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Colombia's Ecopetrol thinks big

ECOPETROL is pushing ahead with plans to plough $80bn into its operations in 2011-20

The Colombian national oil company (NOC) is hoping to take advantage of positive investor sentiment following a landslide presidential election win for the candidate seen as most likely to maintain the pro-business policies of his predecessor.

The company, in which the state has an 89.9% holding, wants to raise oil and gas production to 1.3m barrels of oil equivalent (boe/d) by 2020, compared with the 0.69m boe/d it is forecasting for 2010. On the way there, it plans to hit output of 0.87m boe/d by the end of 2011 and 1.0m boe/d by end-2015. Ecopetrol accounts for around 90% of Colombian oil and 95% of natural gas production.

Hitting the $80bn investment target – 80% of which will target exploration and production, with 78% of the total being spent domestically – is going to require extensive use of capital markets in the medium to long term. On announcing buoyant half-year results in late July, Ecopetrol said it planned to acquire $23bn of debt, as well as raising $6bn through the sale of a further 9.9% of the company, with the rest of the $80bn coming from its own resources.

Javier Gutierrez, the company's president, said earlier this year that Ecopetrol – which is listed on the Bogota and New York stock exchanges – could go ahead with a share placement as early as the beginning of next year. The firm said it might not need to take on fresh debt in the second half of 2010, if oil prices remain stable.

Net income grew by 64% in the first half of 2010 to Ps3.9 trillion ($2.1bn) from the year-earlier period, while second-quarter net profits soared by 137% to Ps1.8 trillion, bolstered by higher oil prices, increased exports and tighter non-operating spending.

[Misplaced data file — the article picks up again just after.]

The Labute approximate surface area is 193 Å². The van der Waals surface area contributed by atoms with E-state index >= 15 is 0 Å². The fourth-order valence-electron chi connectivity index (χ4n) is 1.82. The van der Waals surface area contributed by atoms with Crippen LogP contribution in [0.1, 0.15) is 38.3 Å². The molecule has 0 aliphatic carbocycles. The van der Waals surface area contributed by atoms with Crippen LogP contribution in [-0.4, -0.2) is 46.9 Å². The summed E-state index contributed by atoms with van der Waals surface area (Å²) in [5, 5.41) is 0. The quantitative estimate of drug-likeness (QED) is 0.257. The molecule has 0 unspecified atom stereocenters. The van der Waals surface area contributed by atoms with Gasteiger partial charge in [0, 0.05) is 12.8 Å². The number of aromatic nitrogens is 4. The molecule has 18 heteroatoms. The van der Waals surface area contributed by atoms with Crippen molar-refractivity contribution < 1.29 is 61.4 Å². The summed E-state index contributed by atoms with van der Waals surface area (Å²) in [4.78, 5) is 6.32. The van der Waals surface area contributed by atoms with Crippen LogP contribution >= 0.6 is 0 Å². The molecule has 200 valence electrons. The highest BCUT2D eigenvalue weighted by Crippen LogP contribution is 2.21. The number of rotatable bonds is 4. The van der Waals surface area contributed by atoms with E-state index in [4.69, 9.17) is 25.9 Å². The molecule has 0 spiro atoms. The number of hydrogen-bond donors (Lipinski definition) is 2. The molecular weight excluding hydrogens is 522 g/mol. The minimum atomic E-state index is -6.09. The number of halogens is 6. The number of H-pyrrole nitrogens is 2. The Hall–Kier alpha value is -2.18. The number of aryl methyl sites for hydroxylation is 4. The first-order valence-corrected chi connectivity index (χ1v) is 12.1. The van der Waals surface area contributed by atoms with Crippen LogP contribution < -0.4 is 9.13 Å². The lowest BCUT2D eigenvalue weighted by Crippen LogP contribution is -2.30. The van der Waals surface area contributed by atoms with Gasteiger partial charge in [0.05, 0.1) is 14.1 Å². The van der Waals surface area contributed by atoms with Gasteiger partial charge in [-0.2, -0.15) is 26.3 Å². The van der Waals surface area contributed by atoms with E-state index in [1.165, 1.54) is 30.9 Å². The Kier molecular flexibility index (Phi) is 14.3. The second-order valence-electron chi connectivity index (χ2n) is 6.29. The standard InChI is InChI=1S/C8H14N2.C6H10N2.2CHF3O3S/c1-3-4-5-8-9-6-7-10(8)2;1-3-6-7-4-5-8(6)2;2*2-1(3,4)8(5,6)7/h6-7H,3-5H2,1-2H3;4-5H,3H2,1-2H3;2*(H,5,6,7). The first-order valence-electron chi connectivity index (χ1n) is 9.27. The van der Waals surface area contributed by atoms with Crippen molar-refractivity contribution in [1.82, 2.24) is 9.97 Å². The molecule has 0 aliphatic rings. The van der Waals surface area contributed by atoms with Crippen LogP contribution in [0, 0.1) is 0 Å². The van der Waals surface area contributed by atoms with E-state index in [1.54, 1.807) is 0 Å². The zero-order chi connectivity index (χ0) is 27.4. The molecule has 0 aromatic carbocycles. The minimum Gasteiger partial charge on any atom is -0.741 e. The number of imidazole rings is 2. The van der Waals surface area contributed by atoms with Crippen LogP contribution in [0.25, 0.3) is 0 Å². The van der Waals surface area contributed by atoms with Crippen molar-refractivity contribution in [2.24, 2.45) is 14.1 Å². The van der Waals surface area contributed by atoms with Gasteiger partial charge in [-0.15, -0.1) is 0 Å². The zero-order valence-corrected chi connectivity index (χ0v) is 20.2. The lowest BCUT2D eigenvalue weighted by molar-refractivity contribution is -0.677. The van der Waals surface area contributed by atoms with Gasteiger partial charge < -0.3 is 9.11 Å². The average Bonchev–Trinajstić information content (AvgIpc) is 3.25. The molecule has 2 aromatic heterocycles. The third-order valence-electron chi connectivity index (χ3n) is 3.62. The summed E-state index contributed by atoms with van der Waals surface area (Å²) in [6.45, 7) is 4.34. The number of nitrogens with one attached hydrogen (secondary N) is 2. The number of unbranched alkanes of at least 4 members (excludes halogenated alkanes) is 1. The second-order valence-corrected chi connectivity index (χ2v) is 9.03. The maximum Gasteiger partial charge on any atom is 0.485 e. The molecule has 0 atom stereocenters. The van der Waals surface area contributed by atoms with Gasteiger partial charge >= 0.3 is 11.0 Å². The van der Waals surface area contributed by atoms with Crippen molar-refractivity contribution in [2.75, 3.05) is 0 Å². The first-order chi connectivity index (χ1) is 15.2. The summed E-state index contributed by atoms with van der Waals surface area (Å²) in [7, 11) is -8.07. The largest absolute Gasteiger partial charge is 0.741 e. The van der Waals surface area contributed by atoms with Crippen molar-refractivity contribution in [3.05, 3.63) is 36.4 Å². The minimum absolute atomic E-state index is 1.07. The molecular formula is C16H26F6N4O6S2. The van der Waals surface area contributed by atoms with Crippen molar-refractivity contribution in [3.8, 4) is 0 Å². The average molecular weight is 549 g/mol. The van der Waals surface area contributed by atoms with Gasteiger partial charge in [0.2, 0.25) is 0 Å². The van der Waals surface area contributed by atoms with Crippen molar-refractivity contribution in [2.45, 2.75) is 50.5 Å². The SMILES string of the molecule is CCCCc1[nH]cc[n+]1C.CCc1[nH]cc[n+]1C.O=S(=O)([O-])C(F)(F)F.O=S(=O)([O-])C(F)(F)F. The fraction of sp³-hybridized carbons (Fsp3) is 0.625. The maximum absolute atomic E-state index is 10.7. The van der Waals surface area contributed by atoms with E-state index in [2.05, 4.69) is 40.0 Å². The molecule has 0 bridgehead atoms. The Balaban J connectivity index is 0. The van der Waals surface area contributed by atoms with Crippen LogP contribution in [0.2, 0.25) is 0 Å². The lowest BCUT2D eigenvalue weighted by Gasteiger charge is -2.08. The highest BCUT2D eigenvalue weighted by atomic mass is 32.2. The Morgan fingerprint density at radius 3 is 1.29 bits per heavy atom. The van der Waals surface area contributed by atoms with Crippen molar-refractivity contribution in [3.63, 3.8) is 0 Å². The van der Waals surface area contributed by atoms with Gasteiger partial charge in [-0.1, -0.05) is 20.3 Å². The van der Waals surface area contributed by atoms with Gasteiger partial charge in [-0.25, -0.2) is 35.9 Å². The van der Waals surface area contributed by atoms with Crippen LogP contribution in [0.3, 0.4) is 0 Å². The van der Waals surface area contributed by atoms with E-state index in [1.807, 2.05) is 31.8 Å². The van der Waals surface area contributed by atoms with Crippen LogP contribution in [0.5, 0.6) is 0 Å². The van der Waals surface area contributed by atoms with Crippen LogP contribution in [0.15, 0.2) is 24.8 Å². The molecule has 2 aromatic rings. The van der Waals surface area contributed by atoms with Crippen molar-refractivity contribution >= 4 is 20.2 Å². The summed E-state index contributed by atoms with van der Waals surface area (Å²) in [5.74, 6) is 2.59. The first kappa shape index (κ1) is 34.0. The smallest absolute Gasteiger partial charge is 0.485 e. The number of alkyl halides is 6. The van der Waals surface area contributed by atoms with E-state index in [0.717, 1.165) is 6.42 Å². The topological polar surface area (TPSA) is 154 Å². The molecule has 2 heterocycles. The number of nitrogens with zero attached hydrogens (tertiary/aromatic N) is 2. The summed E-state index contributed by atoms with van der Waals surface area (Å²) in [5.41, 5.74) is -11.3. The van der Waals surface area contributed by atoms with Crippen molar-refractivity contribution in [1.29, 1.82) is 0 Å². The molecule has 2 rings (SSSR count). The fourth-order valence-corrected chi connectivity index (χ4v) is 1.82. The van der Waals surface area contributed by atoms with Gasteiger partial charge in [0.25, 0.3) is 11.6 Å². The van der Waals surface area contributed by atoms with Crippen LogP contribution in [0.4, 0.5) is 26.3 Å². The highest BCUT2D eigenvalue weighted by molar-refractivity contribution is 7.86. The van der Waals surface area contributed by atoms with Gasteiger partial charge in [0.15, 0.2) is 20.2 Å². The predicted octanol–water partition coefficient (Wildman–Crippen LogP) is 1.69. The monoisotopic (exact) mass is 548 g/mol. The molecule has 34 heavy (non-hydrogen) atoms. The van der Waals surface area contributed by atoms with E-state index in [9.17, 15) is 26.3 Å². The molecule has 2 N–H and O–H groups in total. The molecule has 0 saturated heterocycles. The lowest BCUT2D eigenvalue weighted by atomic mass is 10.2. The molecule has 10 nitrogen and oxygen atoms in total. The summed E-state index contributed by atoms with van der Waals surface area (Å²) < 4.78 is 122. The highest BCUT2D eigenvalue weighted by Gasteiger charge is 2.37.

The company's fund-raising prospects have been boosted by a landslide win for Juan Manuel Santos in June's presidential election run-off. Santos, who took office in August, is a former defence minister. He has pledged to maintain outgoing President Alvaro Uribe's tough security policies, which have reduced the impact of guerrilla activity by leftist rebels, his pro-commerce stance and efforts to reduce the effect of external shocks on the economy.

Uribe came to power in 2002, and in recent years, foreign investment in Colombia has been rising sharply. Investment is set to reach around $10bn in 2010, compared with around $7.5bn last year, according to the country's trade ministry.

"As under the Uribe administration, ours will be a friendly government towards investment ... our policy will be clear and stable, with rules of the game where everyone feels comfortable," Santos told an energy conference in Cartagena shortly after his election win.

Such investor-friendly utterances have fed into positive assessments of both Colombia's, and Ecopetrol's, prospects by credit ratings agencies. In early July, Standard & Poor's (S&P) affirmed its BB+ credit rating for Ecopetrol and raised its outlook for the firm to positive from stable. The move followed S&P's upgrade of the foreign currency outlook for Colombia, which provides financial backing for Ecopetrol.